Believers in Christ, however, will not be there. We shall be taking part in a different judgment called “The Judgment Seat of Christ.” It is described in 2 Corinthians 5:10:

For we must all appear before the judgment seat of Christ, so that each one may receive what is due for what he has done in the body, whether good or evil.

The Judgment Seat of Christ is not a judgment to determine salvation – only the saved are there – but to determine rewards for faithfulness. 1 Corinthians 3:10-15:

According to the grace of God given to me, like a skilled master builder I laid a foundation, and someone else is building upon it. Let each one take care how he builds upon it. For no one can lay a foundation other than that which is laid, which is Jesus Christ. Now if anyone builds on the foundation with gold, silver, precious stones, wood, hay, straw— each one’s work will become manifest, for the Day will disclose it, because it will be revealed by fire, and the fire will test what sort of work each one has done. If the work that anyone has built on the foundation survives, he will receive a reward. If anyone’s work is burned up, he will suffer loss, though he himself will be saved, but only as through fire.

The questions that we should ask ourselves, as we prepare to stand before Christ and have our entire lives laid bare, is: What did we do with the opportunities that God entrusted into our hands?

Did I build on the foundation of Christ? Did what I do with my life depend on God’s grace to me in Christ. Did I trust in Him as my Savior? Did I confess and ask Him to forgive my sins? Did I believe that He would and could forgive my sins? Did I say, like Paul, “By the grace of God I am what I am” (1 Cor. 15:10).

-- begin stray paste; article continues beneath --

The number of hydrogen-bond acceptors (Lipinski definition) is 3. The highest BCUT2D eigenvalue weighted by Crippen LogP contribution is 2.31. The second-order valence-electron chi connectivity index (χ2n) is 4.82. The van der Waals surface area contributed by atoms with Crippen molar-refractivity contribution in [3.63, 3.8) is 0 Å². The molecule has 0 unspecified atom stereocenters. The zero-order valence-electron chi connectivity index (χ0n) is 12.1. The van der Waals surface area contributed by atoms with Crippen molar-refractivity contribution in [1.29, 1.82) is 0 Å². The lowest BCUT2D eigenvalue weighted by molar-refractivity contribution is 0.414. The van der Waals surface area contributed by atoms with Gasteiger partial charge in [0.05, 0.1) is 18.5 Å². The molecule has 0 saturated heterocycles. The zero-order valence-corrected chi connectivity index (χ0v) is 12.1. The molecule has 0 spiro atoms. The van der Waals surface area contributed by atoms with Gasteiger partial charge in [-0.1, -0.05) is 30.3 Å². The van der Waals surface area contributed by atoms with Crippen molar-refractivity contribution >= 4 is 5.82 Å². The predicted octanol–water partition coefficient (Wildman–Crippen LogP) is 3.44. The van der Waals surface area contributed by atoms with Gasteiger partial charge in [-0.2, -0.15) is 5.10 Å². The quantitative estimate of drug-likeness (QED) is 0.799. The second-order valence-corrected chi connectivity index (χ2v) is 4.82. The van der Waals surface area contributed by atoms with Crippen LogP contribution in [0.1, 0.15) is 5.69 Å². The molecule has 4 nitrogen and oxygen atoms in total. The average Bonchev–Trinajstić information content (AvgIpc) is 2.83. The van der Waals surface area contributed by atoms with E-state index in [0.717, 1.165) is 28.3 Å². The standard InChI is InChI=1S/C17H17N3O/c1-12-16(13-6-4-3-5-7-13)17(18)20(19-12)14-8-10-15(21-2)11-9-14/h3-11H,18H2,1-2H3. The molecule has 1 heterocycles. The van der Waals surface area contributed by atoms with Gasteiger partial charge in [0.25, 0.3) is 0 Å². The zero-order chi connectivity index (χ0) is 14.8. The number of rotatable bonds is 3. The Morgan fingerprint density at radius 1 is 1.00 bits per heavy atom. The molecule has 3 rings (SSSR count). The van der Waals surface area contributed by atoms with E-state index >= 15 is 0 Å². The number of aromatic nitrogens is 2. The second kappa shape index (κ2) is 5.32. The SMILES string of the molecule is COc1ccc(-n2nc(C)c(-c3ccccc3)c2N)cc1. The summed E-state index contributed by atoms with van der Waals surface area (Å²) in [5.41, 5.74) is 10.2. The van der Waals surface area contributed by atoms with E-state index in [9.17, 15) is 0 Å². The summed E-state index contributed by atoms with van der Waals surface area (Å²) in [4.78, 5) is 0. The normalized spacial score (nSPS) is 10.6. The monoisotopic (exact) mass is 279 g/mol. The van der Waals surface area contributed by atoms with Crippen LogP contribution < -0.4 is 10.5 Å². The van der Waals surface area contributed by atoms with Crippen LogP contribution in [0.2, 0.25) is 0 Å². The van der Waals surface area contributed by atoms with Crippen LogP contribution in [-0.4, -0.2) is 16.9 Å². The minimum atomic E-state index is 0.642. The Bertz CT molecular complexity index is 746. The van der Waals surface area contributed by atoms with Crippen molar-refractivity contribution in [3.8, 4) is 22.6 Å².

Did I live and serve Him in the power He provided? Was my life lived as a trophy of His grace, based upon and empowered by God? Was it lived for me or for God? Did I die to sin and to self daily and take up my cross and follow after Christ? Can my life be described as “not I, but Christ”?

Did I use my opportunities for Him? We may only receive what is given us by God (John 3:27), that is we are only responsible to fulfill the responsibilities and opportunities that God has entrusted into our hands. When we are faithful in small areas He entrusts to us greater opportunities. Jesus said:

For to everyone who has will more be given, and he will have an abundance. But from the one who has not, even what he has will be taken away. (Mat. 25:29)

One who is faithful in a very little is also faithful in much, and one who is dishonest in a very little is also dishonest in much. (Luke 16:10)

Did I live and serve for His glory and not mine? The motive is all important when we serve Christ. It is said of stage acting, “There are no small parts, only small actors,” meaning that every part in a play, no matter how few or how many lines he has, is an important part as it serves the purpose of the play itself to tell a tale. We may say something similar about Christians: There are no small parts for any Christian to play in the work of God, only small and petty Christians who are governed more by their desire for personal glory than their desire for the glory of Christ.

Brother Lawrence said:

We ought not to be weary of doing little things for the love of God, who regards not the greatness of the work, but the love with which it is performed.

There are roles to play in the work of God that are more strategic than others, that carry greater responsibilities than others, but yet each part is to be done in the utmost sincerity of heart, humbly, and done in the sense that it is an important work for Christ, not for ourselves.

Did I lift up and encourage others around me to serve Him faithfully? The question is not just what did I do with my opportunities, but did I help others handle their opportunities faithfully?

Did I show integrity in my daily choices? Someone said, “You take care of the small things and God will take care of the big things.” I believe he meant that we should be faithful to act in integrity in everything we do, in little conversations, in small acts of kindness, in our everyday dealings, and God will honor those things.

The best preparation to stand before God – and really that is a description of what our life consists of, preparing to stand before God – is to first, and foremost, trust utterly in His grace to you through Jesus Christ, then to simply read His Word every day, pray to Him daily, love those closest to you, seek to serve Him through your job, seek to love and serve the body of Christ, and seek to share Christ with the world. Live your life for God each day and you will not be ashamed to stand before Him.